Now, look at these two phrases again.  The second phrase of this question concerning the body, I believe is being made as a comparison for us to understand what He is telling us in the first phrase.  The connecting word “and” between the two phrases is a word that is also used in Scripture in a comparative mode, as in the words “as,” “such as” or “just as.”  We could ask this question this way: “Is not the soul (the breath of life) more important than food as (or just as) the body is more important than clothing?”  In other words, there are more important things than food, water, and even clothing and yet we do not concern ourselves about those things. 

If God can take care of the life of our very souls, then why are we so worried about our food and clothing?  The command, “do not be anxious about your life” is a reasonable and even logical command.  If our Creator and Designer has controls over the very life of our souls which are eternal, why are we worried about anything else.  Isn’t that more important than any thing else we worry about?  This thought-provoking question tells us why we should not be anxious.  But Jesus doesn’t leave it there, does He?  He goes to the example of food in verses 26 and 27.

~ Food for Example (vv. 26-27)

26 Look at the birds of the air: they neither sow nor reap nor gather into barns, and yet your heavenly Father feeds them. Are you not of more value than they?

27 And which of you by being anxious can add a single hour to his span of life?

As the crowds listen to Jesus preach to them on the hillside overlooking the Sea of Galilee, I imagine birds flying around and maybe even landing on the ground around them.  Jesus says, “Look at the birds” as they were right there.  The birds probably looked as though they didn’t have a care in the world flying around.  They don’t spend time worrying about sowing, reaping, and storing up their food and yet God feeds them.  Here is the second powerful question.  “Are you not of more value than they?”  In this second question of comparison, the answer is certainly obvious.  Of course, people are of more value than the birds to our Heavenly Father.

Jesus did not come from His home in glory to become a human being for the sake of birds, but for the salvation of humankind.  So, the argument is simple, if God provides for insignificant creatures like birds, creatures not make in His image or after His likeness, God will take care of you.  Now this doesn’t mean we shouldn’t work for a living, because even birds do what they can to provide for themselves.  But the idea here is simply that we do what we are supposed to in working and providing, but we should never be anxious about whether it is enough.

God is certainly capable of taking care of us.  Think about the manna and quail in the wilderness for the Israelites.  Elijah being fed by the ravens.  However, we are still to do what we are capable of doing in order to provide the essentials of life and leave the rest up to God.  Jesus is not saying to quit working because God will provide, just don’t be anxious about these things as God will see to it that you have what you need.  Work, but don’t be anxious about what the outcome will be.  Plan ahead as best you can, but do not worry.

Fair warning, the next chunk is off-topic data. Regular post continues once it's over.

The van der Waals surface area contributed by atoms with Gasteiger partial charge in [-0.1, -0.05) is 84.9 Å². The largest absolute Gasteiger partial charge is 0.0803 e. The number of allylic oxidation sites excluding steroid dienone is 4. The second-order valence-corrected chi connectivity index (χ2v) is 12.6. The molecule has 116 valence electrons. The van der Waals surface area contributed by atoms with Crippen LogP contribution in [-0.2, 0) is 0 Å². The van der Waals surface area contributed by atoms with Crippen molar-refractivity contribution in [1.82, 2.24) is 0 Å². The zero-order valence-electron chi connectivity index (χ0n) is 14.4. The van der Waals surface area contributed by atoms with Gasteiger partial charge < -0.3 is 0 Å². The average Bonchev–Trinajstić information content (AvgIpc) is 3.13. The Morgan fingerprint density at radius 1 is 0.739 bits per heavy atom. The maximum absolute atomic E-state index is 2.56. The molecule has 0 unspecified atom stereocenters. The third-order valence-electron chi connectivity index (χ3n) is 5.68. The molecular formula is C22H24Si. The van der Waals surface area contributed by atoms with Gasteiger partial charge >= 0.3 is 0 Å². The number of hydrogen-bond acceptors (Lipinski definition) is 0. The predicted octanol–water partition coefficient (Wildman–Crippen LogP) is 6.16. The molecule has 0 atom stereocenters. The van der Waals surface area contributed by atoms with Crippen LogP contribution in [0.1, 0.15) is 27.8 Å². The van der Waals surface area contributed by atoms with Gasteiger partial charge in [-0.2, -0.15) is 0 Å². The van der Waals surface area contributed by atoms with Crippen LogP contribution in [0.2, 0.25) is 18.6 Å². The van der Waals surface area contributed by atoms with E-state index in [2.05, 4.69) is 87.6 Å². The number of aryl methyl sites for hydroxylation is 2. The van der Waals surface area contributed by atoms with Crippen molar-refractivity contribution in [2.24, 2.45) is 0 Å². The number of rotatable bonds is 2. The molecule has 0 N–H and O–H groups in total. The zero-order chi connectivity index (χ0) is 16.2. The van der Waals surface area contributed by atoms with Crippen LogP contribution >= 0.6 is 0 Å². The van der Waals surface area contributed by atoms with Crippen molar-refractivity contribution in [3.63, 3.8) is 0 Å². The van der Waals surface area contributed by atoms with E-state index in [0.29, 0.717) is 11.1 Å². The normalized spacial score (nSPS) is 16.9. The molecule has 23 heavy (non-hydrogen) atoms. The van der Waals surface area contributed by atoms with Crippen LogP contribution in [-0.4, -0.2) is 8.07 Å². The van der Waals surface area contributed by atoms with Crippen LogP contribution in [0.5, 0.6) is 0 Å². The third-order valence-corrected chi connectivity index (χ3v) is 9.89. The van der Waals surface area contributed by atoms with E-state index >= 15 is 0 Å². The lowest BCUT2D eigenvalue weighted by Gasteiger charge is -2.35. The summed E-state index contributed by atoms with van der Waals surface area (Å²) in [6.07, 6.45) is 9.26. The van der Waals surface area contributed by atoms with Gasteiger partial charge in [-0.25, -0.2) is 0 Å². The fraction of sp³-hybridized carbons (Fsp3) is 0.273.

Then, Jesus gives us a third very powerful question.  “And which of you by being anxious can add a single hour to his span of life?”  It is interesting to go through the cardiac class and the cardiac rehab that was prescribed for me after stints were placed in my arteries.  We were taught to be very concerned about diet and exercise.  If you want to live a longer and healthier life, you should do these things.  It would be easy to become worried about this each day of my life.  Truly I try to do my best at following their instructions, but can I add a single hour to the span of my life by being anxious about this?  No!  In fact, studies have shown that anxiety can shorten the span of a person’s life by as much as 20%.  But in reality, our life span is ultimately in God’s hands.

How about clothing?  Jesus moves to the next example in verse 28.

~ Clothing for Example (vv. 28-30)

28 And why are you anxious about clothing? Consider the lilies of the field, how they grow: they neither toil nor spin,

29 yet I tell you, even Solomon in all his glory was not arrayed like one of these

30 But if God so clothes the grass of the field, which today is alive and tomorrow is thrown into the oven, will he not much more clothe you, O you of little faith?

I believe Jesus is once again looking around them using the lilies growing out in the field beside them on the hillside as His example for clothing.  These lilies grow into beautiful flowers and yet they do not toil or spin yarn for clothing.  Even Solomon in all his wealth and wisdom was not as glorious as one of these lilies.

Again, Jesus is not saying that we should not work to provide clothing.  But if God takes care of these insignificant things like the lilies of the field, He will take care of us.  Verse 30 is the fourth of these powerful questions.  If our Heavenly Father takes care of making lilies grow with beautiful garb which are only alive for a season, can’t we trust Him for what we need?  Then He relates our faith to a part of the problem of anxiety, “O you of little faith.”  There is much more I want to say here, but I will pick this back up on verse 30 next week.  There is an issue of our faith involved here.  What does faith have to do with it?  Well, come back next week and you will find out.


But for today, we should sit back and think about what causes us to worry.  Why is Jesus’ command to not be anxious so difficult at times?  I don’t know about you, often I struggle with worry over things I can do nothing about.  What if I work many years at a job and one day find I have been laid off?  Some of you have probably experienced that.  What should I do?  I should continue to look for another job, but according to what Jesus has told us, we are not to be anxious.  Why?  God will provide what we need.  It relates back to trusting God and focusing my heart upon Him and not on the treasures of this world.  Allowing God to be ruler in my life, not the things of this world.

Do you struggle with worry?  Are you willing to trust God for what you cannot do?